"Some people, let's call them our social betters, if we want them to come in the store we must practice the art of letting them believe they are the masters of every situation. It's best not to let them know what we're thinking. Especially what we think of them."

— Moray the owner of a Victorian-era department store in The Paradise

The Paradise is a BBC television series based on an 1883 novel by Emile Zola. It aired in the United States in 2013 as a "PBS Masterpiece" presentation. You can watch it now through several streaming services or on DVD.

Bill Gallagher, the show's creator and writer, has created a lively and light-headed portrait of love, yearning, passion, class conflict, the power of the rich, and the painful rebuffs and losses of the poor. It is set in a Victorian-era department store where shopping for some of the well-to-do customers is the equivalent of experiencing heaven on earth. The clerks who work there see their employment as a ticket to a more prosperous life.

Denise (Joanna Vanderham) is a very smart and attractive country girl who arrives in London with the idea of working in her uncle's humble dress shop. But once she sets her eyes on the Paradise and its charming and charismatic owner John Moray (Emun Elliott), she applies for a sales job there. A kinetic and erotic connection between this seemingly naive country girl and the ambitious retailer snaps into place after their first encounter and does not diminish as time goes on.

Moray has his demons to battle: the mysteries surrounding his wife's death and his dependence on Jonas (David Hayman), a one-armed store detective who carries a cache of big secrets. Denise has an up-and-down relationship with Mrs. Audrey (Sarah Lancashire), the head of Ladies Wear, but the one who really tries to make her look bad is Clara (Sonya Cassidy), a shop girl who had a one-night stand with Moray and is jealous of his praise of Denise for her ideas for improving the store. Among them are clearance sales, contests, and charge accounts.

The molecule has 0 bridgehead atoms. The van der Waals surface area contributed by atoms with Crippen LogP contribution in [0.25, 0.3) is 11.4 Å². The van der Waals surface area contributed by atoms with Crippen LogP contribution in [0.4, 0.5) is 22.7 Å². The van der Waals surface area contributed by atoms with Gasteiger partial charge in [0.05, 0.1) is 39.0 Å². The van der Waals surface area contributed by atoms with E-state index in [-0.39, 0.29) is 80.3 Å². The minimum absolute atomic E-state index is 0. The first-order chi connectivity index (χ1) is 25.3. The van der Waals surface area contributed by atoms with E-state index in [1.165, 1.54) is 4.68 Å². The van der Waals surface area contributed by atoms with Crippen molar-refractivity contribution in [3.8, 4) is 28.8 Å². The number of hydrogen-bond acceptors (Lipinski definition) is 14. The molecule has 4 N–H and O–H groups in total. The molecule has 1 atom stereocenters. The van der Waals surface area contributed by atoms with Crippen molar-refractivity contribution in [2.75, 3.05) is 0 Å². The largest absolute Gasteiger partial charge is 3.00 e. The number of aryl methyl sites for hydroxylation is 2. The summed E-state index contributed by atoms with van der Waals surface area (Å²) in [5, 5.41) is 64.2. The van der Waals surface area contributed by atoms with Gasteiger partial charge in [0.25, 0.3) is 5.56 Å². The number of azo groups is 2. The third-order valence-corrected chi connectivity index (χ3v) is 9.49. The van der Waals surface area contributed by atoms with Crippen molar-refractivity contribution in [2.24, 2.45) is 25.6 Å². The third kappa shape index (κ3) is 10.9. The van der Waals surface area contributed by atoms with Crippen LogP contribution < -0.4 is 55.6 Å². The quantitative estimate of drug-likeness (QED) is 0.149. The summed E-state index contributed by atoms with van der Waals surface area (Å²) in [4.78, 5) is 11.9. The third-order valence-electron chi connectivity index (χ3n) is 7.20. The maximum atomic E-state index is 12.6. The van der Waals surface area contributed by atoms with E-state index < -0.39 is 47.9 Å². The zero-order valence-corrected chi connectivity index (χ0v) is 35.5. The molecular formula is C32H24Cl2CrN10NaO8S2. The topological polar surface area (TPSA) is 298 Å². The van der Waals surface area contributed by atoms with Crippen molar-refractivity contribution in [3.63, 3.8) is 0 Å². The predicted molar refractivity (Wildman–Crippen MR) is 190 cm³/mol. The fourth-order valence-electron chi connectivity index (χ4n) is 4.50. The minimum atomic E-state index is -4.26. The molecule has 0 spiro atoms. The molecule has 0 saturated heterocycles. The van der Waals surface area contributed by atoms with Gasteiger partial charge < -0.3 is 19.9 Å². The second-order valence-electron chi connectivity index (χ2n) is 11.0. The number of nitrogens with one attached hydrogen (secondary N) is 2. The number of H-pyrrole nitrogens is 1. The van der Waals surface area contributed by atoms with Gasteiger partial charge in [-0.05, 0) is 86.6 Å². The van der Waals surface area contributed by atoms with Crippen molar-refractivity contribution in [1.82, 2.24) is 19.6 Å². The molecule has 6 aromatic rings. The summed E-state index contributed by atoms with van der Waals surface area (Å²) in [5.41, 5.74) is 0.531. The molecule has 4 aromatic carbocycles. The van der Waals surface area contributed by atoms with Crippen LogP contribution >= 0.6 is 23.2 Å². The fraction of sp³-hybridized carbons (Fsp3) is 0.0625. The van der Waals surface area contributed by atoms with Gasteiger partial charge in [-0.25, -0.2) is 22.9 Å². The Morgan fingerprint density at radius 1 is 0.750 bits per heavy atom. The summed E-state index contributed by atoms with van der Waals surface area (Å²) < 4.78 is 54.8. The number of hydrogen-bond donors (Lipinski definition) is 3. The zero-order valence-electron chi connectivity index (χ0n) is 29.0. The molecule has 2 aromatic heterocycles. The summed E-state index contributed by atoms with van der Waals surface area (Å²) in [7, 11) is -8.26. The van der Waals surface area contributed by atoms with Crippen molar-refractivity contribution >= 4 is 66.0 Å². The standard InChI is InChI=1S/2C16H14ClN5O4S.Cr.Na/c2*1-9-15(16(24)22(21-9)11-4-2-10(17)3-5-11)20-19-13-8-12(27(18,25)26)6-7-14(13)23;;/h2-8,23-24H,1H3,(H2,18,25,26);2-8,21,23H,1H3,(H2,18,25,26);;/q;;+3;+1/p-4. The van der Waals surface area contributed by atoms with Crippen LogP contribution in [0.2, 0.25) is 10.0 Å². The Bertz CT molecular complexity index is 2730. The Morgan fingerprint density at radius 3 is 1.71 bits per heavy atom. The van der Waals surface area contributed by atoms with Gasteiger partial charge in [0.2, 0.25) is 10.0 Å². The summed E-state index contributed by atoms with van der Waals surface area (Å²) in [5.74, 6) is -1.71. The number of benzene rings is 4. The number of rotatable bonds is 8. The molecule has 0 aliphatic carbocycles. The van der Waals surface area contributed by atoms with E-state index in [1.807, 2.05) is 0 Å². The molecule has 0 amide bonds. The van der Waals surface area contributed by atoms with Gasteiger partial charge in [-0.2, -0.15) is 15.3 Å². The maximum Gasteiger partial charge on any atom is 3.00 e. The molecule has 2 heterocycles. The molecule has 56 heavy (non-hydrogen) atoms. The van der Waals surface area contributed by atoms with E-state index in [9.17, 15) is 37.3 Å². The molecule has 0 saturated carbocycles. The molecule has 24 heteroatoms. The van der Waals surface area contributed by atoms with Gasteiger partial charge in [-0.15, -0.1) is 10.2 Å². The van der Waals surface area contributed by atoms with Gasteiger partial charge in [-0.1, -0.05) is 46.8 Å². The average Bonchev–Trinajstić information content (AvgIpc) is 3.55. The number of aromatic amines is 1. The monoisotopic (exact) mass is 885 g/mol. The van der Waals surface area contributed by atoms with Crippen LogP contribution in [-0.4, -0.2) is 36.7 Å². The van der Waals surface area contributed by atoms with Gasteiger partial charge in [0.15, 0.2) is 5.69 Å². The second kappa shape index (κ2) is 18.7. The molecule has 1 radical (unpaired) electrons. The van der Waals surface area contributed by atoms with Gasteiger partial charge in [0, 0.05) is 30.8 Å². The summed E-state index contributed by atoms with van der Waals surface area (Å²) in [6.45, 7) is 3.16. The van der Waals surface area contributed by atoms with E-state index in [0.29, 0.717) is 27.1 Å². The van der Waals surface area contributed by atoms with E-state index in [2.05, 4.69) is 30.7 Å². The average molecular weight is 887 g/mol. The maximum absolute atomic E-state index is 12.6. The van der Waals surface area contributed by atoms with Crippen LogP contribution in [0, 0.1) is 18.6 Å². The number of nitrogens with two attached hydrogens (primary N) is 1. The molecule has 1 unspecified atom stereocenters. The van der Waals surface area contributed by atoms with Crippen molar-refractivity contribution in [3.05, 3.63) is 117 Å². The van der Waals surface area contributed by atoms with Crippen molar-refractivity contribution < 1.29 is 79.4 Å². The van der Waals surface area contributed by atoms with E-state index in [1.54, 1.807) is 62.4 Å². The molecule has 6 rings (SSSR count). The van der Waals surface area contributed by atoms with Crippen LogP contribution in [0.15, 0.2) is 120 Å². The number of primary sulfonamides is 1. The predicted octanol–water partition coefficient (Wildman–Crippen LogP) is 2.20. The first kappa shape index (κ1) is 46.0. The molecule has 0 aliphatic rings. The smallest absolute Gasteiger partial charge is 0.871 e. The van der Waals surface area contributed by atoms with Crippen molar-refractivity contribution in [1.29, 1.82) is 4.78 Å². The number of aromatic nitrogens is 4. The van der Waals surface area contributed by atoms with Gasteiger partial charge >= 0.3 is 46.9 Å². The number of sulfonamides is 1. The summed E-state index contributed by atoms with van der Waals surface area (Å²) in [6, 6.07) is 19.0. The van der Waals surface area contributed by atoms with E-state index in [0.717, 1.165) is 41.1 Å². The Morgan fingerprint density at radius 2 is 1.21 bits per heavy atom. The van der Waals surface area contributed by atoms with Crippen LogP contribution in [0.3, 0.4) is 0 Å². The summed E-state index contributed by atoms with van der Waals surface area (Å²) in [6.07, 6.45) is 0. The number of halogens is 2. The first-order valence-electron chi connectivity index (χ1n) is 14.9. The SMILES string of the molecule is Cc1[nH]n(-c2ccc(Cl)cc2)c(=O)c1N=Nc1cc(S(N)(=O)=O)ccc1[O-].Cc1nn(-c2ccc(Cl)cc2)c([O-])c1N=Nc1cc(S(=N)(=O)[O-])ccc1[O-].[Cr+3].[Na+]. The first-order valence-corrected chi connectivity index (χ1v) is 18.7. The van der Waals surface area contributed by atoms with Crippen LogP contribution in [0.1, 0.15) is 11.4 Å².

"Men who slow down, men who take their time, they come second," says Moray. "I don't want to do that." He is a self-made man with dreams of an ever bigger and better department store to serve as a model for things to come. But Katherine Glendening (Elaine Cassidy), the rich, self-absorbed, and controlling banker's daughter, has her own plans. She is madly in love with Moray and is determined to marry him, although he doesn't love her and claims to still be mourning his wife.

The person holding the keys to their future is Katherine's wealthy father (Patrick Malahide) who can make life very comfortable for Moray by investing in the store and a scheme to own the rest of the block as well. Of course, in return, he expects the young entrepreneur to bring happiness to his beloved daughter.

Season 1 of the series ends when Moray finally makes a choice between the two most important women in his life. Season 2 begins when he returns from months away in Paris. He has lost control of the Paradise and must now deal with the consequences of his previous decisions. Meanwhile, Denise struggles with her need to please Moray and her yearning for independence.

The Paradise takes Emile Zola's department store novel and relocates it from Paris to the north of England. From the start to the finish of this BBC Series, the enthusiasm of Joanna Vanderhand's Denise carries the drama. Her passion for creating new ways to enhance the department store is a celebration of creativity in the workplace. Caressing a luscious piece of fabric, Denise exudes "The crepe has a flecked feel to it, as though it is made of tiny shadows, floating like secrets."

This English series presents a realistic picture of the gaps between the rich and the poor in the late 1800s. It also encourages us to consider the role of shopping in our lives, the durability of trust in a marital relationship, the pain and suffering that accompanies revenge, and the invidious role of secrets and their ability to prove toxic.